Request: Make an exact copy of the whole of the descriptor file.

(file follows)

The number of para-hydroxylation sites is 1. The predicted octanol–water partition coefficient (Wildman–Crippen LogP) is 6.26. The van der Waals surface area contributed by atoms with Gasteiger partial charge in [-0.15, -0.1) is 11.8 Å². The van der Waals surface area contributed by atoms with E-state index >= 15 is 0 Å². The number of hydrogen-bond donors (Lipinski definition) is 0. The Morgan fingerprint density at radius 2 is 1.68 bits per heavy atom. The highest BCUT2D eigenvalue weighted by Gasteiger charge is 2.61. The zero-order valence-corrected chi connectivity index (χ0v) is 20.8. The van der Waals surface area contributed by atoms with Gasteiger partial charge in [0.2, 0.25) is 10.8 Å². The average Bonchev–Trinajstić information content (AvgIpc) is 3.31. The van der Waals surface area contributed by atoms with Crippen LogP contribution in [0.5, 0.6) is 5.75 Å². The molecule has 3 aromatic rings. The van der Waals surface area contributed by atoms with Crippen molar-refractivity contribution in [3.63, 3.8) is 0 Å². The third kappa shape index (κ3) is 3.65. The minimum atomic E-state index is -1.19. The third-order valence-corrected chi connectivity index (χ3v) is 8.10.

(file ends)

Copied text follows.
The number of para-hydroxylation sites is 1. The predicted octanol–water partition coefficient (Wildman–Crippen LogP) is 6.26. The van der Waals surface area contributed by atoms with Gasteiger partial charge in [-0.15, -0.1) is 11.8 Å². The van der Waals surface area contributed by atoms with E-state index >= 15 is 0 Å². The number of hydrogen-bond donors (Lipinski definition) is 0. The Morgan fingerprint density at radius 2 is 1.68 bits per heavy atom. The highest BCUT2D eigenvalue weighted by Gasteiger charge is 2.61. The zero-order valence-corrected chi connectivity index (χ0v) is 20.8. The van der Waals surface area contributed by atoms with Gasteiger partial charge in [0.2, 0.25) is 10.8 Å². The average Bonchev–Trinajstić information content (AvgIpc) is 3.31. The van der Waals surface area contributed by atoms with Crippen LogP contribution in [0.5, 0.6) is 5.75 Å². The molecule has 3 aromatic rings. The van der Waals surface area contributed by atoms with Crippen molar-refractivity contribution in [3.63, 3.8) is 0 Å². The third kappa shape index (κ3) is 3.65. The minimum atomic E-state index is -1.19. The third-order valence-corrected chi connectivity index (χ3v) is 8.10.